A lot of college coaches spend months -- sometimes years -- in search of a leader to establish the tone and set an inspiring example inside their locker room.
Missouris Gary Pinkel does not have that problem.
Tigers quarterback James Franklin is more than a player with 4,533 passing yards and 49 total touchdowns in three seasons and more than a player coming off a series of injuries -- he is also a happy warrior, an engaging man with a quick smile, the kind of guy who shakes your hand with two of his own.
He also has a solid perspective on life and the game he plays.
If I pursue the NFL, that would be cool, but my dad is an evangelist, and I want to be an evangelist when I get older, the 21-year-old said at SEC Media Days on Tuesday. I want be able to go out and speak to congregations and move people, maybe be a motivational speaker as well.
He is off to a great start. More artful in his comments than any other player in the first day rotation at SEC Media Days, Franklin has the innate ability to connect with everyone he meets, individually or in a group. It was only natural that he would be a communications major.
I like being able to help people at the quarterback position, he said when asked about his role on the team. Football is a team sport and everyone has their own responsibility. Mine as quarterback is to help people.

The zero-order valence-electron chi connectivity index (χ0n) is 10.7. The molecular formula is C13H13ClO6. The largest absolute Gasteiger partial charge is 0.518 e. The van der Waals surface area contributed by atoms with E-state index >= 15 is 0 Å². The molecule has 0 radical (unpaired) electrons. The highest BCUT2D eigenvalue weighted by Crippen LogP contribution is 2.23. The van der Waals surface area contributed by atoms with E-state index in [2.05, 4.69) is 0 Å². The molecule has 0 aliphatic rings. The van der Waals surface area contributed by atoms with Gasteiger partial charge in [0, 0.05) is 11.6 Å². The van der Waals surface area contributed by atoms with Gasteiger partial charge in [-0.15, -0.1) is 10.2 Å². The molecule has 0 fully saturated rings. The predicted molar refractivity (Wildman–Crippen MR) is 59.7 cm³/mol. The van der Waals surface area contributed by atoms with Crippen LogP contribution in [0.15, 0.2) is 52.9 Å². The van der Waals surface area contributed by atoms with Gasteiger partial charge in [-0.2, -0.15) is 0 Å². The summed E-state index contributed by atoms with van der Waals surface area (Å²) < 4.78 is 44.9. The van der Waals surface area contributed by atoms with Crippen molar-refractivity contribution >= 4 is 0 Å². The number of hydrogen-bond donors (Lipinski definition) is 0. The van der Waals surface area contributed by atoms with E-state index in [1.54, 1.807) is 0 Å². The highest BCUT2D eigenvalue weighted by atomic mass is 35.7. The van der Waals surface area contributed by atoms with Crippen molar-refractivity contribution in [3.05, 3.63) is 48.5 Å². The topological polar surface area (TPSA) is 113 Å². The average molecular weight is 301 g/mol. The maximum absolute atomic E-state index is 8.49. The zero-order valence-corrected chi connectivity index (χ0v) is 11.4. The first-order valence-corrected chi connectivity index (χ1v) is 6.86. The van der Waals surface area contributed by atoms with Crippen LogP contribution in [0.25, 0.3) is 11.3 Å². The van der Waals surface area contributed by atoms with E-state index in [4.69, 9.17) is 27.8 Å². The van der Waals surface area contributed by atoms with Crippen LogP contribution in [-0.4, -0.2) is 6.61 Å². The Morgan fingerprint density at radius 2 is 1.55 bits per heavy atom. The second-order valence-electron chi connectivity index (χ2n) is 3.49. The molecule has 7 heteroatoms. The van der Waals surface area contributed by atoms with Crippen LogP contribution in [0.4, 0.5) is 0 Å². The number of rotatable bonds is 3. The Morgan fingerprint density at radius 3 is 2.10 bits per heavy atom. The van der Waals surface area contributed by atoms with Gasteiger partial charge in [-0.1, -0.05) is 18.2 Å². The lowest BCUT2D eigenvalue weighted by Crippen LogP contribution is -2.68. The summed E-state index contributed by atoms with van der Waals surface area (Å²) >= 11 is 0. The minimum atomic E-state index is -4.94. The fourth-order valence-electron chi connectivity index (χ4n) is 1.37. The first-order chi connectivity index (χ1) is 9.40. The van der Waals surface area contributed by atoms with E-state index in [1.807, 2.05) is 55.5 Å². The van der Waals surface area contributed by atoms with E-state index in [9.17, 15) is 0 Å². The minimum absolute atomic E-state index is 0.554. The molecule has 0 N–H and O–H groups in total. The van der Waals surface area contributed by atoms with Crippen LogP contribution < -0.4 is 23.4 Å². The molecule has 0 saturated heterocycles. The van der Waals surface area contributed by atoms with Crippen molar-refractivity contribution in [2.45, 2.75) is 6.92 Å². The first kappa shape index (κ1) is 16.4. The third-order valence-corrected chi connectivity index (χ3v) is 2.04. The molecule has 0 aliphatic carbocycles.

The answer came naturally, timed just right but not a way that seemed rehearsed. He was also honest about what Missouri needs to do to compete in the SEC going forward.
Certainly were going to try to be a little more efficient this year, get the plays called a little quicker and simplify things so that I might have a few extra seconds to read a defense, he said. We cant make mistakes. That will be our biggest thing: we have to get better at executing and cut down on the mistakes. That is a big part of my job.
Franklin did not play quarterback until his junior year at Lake Dallas High School in Texas.
Before that I played defensive end and I had a lot of offers to play in college as an athlete but only a few to play quarterback, he said. So when it came time to pick a college, I had some things I was looking for. I wanted to go somewhere where I could play quarterback, compete for my position, and go to church on Sunday. I could do all of that at Missouri."
Ask Franklin about the party scene in Columbia and you will get a big-eyed blank stare.
But ask him about leadership and he lights up like a child at Christmas.
My parents raised me to lead by example, he said. In high school I never really had to lead vocally. Coming to (Missouri) it was different, because when I saw guys not doing things exactly right, I let it slide and didnt say anything or do much about it. But I learned that being quarterback, you have to be assertive and let guys know that if they are doing something right and if they arent doing things right. Its been an adjustment, but Im learning to be more vocal and show more passion.
His parents, Willie and Pamela Franklin, are not attached to a specific church but they travel the world spreading the gospel. In the time James has been at Missouri his parents have visited all 50 states and four countries.
One thing my dad always let me know growing up was that evangelism can be anywhere, Franklin said. You dont have to take a mission trip. Technically the people are the church. You can just be talking to somebody at the store or right outside your house and thats also evangelism.
Then he looked away for a second, deep in thought. When he made eye contact again, the smile was as broad as ever.
I would be really blessed if I could do that as well."